Infographic: Investigating Whale Strandings Along the North American Coast

Knock-on effects of melting sea ice in the Arctic may be to blame for a spate of gray whale deaths along their migration route from Mexico to Alaska.

Ashley Yeager
Ashley Yeager
Nov 1, 2020

Over the past two years, hundreds of gray whales have washed ashore along North America’s west coast. Researchers are learning that the answer to the question of why these whales are dying is complex, but likely involves warming ocean waters and melting Arctic sea ice brought on by climate change. So far, the evidence is circumstantial, and scientists are still seeking more-definitive data about what’s killing the marine giants.

© LOGAN PARSONS ILLUSTRATION

Malnourished whales are probably not as good at fending off orca attacks, toxins, and maladies that make them more vulnerable to death.

Without sea ice to collect algae, which would normally fall to the seafloor when the ice melts seasonally, shrimp-like crustaceans called amphipods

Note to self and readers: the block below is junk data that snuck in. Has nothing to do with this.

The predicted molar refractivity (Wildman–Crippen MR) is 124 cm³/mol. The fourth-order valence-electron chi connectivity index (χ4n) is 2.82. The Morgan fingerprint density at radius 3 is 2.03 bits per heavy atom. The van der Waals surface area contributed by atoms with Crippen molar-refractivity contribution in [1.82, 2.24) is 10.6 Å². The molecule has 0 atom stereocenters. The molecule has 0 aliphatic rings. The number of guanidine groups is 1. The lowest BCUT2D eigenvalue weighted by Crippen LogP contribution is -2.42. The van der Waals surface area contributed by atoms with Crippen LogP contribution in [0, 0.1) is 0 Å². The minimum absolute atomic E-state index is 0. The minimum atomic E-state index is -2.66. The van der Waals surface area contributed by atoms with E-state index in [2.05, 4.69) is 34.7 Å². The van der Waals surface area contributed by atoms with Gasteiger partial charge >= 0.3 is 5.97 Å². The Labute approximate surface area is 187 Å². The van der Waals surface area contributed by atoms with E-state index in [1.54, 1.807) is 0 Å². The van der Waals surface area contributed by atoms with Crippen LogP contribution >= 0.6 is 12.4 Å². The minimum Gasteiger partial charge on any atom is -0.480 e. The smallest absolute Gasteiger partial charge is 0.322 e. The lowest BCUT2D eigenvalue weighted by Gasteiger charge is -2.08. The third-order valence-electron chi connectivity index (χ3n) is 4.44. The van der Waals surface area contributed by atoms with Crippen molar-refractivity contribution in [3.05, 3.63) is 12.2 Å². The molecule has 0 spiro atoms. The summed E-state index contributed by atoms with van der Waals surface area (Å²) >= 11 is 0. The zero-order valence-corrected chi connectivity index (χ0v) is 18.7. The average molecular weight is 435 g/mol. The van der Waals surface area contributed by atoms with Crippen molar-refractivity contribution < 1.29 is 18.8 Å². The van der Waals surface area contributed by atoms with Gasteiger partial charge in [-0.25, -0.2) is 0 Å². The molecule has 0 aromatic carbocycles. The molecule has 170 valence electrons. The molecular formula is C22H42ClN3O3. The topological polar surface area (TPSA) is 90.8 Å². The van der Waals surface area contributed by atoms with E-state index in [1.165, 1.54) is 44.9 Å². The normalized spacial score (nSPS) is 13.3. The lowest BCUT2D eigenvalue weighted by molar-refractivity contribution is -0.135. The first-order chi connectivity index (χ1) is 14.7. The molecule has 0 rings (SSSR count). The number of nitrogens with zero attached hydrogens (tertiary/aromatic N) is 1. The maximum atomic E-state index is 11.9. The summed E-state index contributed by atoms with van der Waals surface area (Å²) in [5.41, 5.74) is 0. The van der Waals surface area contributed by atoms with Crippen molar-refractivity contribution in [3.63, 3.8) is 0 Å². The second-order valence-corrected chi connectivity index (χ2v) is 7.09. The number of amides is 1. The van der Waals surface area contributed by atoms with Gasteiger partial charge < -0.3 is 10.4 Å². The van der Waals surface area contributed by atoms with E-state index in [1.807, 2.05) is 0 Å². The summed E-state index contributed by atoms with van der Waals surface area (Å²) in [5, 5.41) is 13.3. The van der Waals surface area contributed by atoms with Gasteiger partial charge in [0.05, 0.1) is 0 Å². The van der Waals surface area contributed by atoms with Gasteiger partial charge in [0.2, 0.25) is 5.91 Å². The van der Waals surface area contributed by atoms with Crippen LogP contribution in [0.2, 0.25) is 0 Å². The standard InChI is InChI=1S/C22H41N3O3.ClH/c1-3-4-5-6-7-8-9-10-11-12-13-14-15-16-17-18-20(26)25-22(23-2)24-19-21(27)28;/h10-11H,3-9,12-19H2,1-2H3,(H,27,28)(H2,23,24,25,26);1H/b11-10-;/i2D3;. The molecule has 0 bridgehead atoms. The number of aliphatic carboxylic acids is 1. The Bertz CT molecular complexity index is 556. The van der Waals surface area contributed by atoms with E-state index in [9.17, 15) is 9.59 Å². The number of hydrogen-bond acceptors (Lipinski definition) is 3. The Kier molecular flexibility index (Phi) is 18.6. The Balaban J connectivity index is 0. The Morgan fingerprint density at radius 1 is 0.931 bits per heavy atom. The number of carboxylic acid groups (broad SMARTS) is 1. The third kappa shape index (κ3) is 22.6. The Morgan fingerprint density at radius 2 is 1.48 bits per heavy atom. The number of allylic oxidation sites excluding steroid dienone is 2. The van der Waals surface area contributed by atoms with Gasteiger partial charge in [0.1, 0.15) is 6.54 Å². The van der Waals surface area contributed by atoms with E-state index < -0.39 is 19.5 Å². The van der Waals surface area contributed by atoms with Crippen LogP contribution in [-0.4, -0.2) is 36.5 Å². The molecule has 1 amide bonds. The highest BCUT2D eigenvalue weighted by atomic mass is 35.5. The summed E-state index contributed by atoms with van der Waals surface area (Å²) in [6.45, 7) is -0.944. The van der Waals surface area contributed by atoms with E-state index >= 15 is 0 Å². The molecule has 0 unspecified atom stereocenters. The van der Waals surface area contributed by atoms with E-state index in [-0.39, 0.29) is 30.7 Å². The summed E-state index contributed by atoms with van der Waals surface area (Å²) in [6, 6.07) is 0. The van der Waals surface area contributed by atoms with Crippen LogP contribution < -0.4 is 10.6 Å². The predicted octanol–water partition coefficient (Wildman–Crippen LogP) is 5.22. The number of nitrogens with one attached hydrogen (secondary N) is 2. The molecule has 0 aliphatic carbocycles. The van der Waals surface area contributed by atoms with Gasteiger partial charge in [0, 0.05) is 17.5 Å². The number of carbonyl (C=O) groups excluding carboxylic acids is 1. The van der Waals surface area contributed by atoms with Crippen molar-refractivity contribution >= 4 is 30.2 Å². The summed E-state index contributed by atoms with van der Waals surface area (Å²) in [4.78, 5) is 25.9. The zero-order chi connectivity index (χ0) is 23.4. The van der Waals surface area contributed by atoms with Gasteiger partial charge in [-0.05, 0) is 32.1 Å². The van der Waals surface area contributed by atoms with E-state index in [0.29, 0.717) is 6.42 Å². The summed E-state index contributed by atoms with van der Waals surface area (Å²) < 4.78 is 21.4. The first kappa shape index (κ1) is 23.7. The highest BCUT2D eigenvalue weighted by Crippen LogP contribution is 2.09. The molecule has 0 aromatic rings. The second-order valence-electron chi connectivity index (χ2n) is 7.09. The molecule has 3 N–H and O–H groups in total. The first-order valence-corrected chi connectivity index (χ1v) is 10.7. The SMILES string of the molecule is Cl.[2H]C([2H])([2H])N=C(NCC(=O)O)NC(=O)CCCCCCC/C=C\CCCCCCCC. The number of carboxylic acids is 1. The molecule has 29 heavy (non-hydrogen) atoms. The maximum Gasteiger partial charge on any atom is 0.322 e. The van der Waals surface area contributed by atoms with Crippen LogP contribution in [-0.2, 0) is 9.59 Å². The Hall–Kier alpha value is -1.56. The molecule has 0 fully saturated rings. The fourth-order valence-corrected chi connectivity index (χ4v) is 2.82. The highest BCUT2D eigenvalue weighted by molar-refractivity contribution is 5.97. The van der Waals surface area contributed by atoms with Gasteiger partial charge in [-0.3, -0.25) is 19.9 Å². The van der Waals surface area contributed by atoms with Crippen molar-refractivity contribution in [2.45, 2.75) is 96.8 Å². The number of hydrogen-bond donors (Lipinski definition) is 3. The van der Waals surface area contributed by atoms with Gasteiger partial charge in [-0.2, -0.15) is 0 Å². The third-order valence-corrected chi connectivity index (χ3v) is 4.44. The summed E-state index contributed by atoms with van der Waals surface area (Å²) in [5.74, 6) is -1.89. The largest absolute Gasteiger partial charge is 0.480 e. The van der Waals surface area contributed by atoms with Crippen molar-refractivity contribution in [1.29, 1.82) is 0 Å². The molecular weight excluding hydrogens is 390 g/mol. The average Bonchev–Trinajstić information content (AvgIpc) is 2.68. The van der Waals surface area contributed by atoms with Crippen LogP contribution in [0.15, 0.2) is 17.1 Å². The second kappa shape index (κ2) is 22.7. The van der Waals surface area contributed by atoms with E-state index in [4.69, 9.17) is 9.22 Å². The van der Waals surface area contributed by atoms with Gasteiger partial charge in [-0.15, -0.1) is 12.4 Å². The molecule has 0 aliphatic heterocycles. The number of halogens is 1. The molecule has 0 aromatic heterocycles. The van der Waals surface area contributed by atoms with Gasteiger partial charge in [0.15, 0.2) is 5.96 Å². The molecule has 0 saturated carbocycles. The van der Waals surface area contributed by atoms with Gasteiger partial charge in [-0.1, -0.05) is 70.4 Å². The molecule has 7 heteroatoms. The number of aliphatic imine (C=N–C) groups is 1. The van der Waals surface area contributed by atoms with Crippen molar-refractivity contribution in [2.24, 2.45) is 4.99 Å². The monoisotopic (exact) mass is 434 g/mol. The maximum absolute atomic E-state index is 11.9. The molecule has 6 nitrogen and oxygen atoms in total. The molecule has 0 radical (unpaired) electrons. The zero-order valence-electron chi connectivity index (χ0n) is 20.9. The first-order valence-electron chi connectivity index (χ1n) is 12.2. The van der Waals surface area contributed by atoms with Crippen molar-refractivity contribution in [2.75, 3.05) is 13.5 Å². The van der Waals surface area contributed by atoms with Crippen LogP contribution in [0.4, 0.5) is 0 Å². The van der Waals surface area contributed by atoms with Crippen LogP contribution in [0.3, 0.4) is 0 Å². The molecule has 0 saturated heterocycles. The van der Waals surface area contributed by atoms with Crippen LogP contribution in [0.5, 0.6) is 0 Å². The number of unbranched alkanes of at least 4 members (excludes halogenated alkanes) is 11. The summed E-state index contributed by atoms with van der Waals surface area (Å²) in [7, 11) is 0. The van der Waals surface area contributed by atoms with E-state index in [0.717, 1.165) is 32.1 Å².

that use the algae as a source of carbon become less nutritious food for gray whales, affecting mammals’ ability to pack on blubber for the winter.

Having less ice opens more-northern territories for whales to feed. Reduced ice also leads to an increase in commercial shipping along the Northern Sea Route, raising chances for ships to collide with whales.

The whales may ingest toxins, such as the neurotoxin domoic acid, from the sediment as they filter feed, which could be damaging to animals that are unhealthy as a result of warming waters.

Death Map

To investigate the deaths of gray whales, researchers have been tracking where they wash ashore along their migration route from Mexico to Alaska. The whales spend summers in the Arctic, where they dine on crustaceans called amphipods that live at the seafloor. Each whale can consume more than 2,000 pounds of food a day, amassing fat to fuel their yearly migration down to warmer waters off the Baja Peninsula, where they spend winters breeding and giving birth. During their 24,000-mile roundtrip journey, the whales eat almost nothing. Only occasionally along the way will they stop at snacking stations, skimming surface sea waters for squid, krill, crab larvae, and herring roe. Those snacks can often be enough for a whale to survive its yearlong fast, but may “not be enough for a pregnant female to bring a calf to term,” Moore says, or produce enough nutritious milk to support the growth of the baby’s blubber before making the trek back north. Sure enough, yearlings and adolescents accounted for most of the 2019 strandings.

NOAA FISHERIES/MARINE MAMMAL HEALTH AND STRANDING RESPONSE PROGRAM

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